The petition for the writ of habeas corpus alleged, among other things, that the information charged an offense under section 9151 of Howell's Annotated Statutes of Michigan, and that the petitioner has never pleaded guilty to that offense in manner and form as charged, but that he had pleaded guilty of an offense or misdemeanor under section 9152 of said statute, and that the Calhoun Circuit Court had no authority or constitutional right to render the judgment against the petitioner, which was rendered.
The sections referred to are as follows:
"Section 9151. If any officer, agent, clerk or servant of any incorporated company or of any city, township, incorporated town or village, school district or other public or municipal corporation, or if any clerk, agent or servant of any private persons, or of a co-partnership, except apprentices and other persons under the age of sixteen years, shall embezzle or fraudulently dispose of or convert to his own use, or shall take or secrete with intent to embezzle and convert to his own use without consent of his employer or master, any money or other property of another which shall have come to his possession or shall be under his charge by virtue of such office or employment, he shall be deemed, by so doing, to have committed the crime of larceny."
"Section 9152. If any attorney-at-law, solicitor in chancery, or other person holding himself out to the public to perform the services usually performed by attorneys or solicitors in the management of causes and the collection of judgments,
decrees, or other demands, or any register in chancery, clerk of any court of record, sheriff, constable, justice of the peace, or any other officer shall collect or receive in such capacity any money belonging to another and shall neglect or refuse to pay the same to the person entitled thereto within a reasonable time after demand thereof, the person so neglecting or refusing shall be deemed guilty of a misdemeanor, and on conviction thereof shall be punished by imprisonment in the county jail not more than one year, or by fine not exceeding four times the amount of money so received, or both at the discretion of the court."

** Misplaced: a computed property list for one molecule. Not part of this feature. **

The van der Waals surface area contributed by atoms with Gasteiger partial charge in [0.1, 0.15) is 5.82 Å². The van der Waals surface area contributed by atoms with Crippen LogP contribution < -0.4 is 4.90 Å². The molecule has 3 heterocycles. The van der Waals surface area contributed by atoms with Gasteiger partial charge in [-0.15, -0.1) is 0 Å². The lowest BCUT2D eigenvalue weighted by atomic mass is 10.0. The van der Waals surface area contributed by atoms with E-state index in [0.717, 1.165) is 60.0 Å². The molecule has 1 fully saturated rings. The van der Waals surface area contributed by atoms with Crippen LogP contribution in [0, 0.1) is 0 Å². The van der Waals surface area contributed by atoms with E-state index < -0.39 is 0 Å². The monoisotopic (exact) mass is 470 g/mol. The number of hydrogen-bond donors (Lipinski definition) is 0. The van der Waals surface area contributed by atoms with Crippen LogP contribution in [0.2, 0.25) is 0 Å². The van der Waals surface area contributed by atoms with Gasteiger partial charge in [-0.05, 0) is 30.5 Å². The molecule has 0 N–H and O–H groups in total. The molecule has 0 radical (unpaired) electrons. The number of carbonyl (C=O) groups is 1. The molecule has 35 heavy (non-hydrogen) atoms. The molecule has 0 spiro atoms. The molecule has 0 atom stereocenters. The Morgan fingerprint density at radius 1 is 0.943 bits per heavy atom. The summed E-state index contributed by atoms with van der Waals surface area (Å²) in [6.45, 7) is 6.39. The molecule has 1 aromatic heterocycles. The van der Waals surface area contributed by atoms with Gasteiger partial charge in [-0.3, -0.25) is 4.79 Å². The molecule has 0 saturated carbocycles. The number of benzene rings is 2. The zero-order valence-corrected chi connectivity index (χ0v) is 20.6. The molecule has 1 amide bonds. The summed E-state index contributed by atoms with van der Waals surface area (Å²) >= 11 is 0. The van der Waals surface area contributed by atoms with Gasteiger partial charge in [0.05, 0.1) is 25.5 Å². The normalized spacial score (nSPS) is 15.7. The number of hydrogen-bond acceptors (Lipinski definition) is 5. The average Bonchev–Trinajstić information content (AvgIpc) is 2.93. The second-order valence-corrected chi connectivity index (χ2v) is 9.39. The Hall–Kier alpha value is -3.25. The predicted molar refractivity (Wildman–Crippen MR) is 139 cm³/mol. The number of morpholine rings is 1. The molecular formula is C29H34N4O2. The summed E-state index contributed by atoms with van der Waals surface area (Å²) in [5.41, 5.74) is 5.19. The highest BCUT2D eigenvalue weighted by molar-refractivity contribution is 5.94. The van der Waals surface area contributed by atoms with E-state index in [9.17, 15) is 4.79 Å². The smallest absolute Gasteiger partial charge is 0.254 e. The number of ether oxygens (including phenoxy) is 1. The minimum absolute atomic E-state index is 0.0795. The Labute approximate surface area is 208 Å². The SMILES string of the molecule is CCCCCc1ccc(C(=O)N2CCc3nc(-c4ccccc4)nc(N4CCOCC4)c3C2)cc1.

2 Howell's Annotated Stats.Michigan, p. 2220.
The petition further set forth --
"That due process of law in the Michigan is provided for and prescribed by the constitution and statutes of said state in part by the following sections, to-wit:"
" In every criminal prosecution, the accused shall have the right to a speedy and public trial by an impartial jury, which may consist of less than twelve men in all courts not of record; to be informed of the nature of the accusation; to be confronted with the witnesses against him; to have compulsory process for obtaining witnesses in his favor, and have the assistance of counsel for his defense."
"Constitution of Michigan, Article VI, Section 28."
" No person shall be compelled, in any criminal case, to be a witness against himself, nor be deprived of life, liberty, or property, without due process of law."
"Constitution of Michigan, Article VI, Section 32."
" No person indicted for an offense, shall be convicted thereof unless by confession of his guilt in open court or by admitting the truth of the charge against him, by his plea or demurrer, or by the verdict of a jury, accepted and recorded by the court."
"2 Howell's Annotated Stats.Michigan, p. 2205, Sec. 9069."
" No person who is charged with any offense against the law shall be punished for such offense unless he shall have been duly and legally convicted thereof in a court having competent jurisdiction of the cause and of the person."
"2 Howell's Annotated Stats.Michigan, p. 2205, Sec. 9071. "
" When any person shall be arraigned upon an indictment, it shall not be necessary in any case to ask him how he will be tried, but if, on being so arraigned, he shall refuse to plead or answer or shall not confess the indictment to be true, the court shall order a plea of not guilty to be entered, and thereupon the proceedings shall be the same as if he had pleaded not guilty to the indictment."
"2 Howell's Annotated Stats.Michigan, p. 2293, Sec. 918."
The application for the writ was heard by Judge Brown, holding the Circuit Court of the United States for the Eastern District of Michigan, and denied, his opinion being reported 42 F. 217, whereupon the cause was brought to this Court by appeal.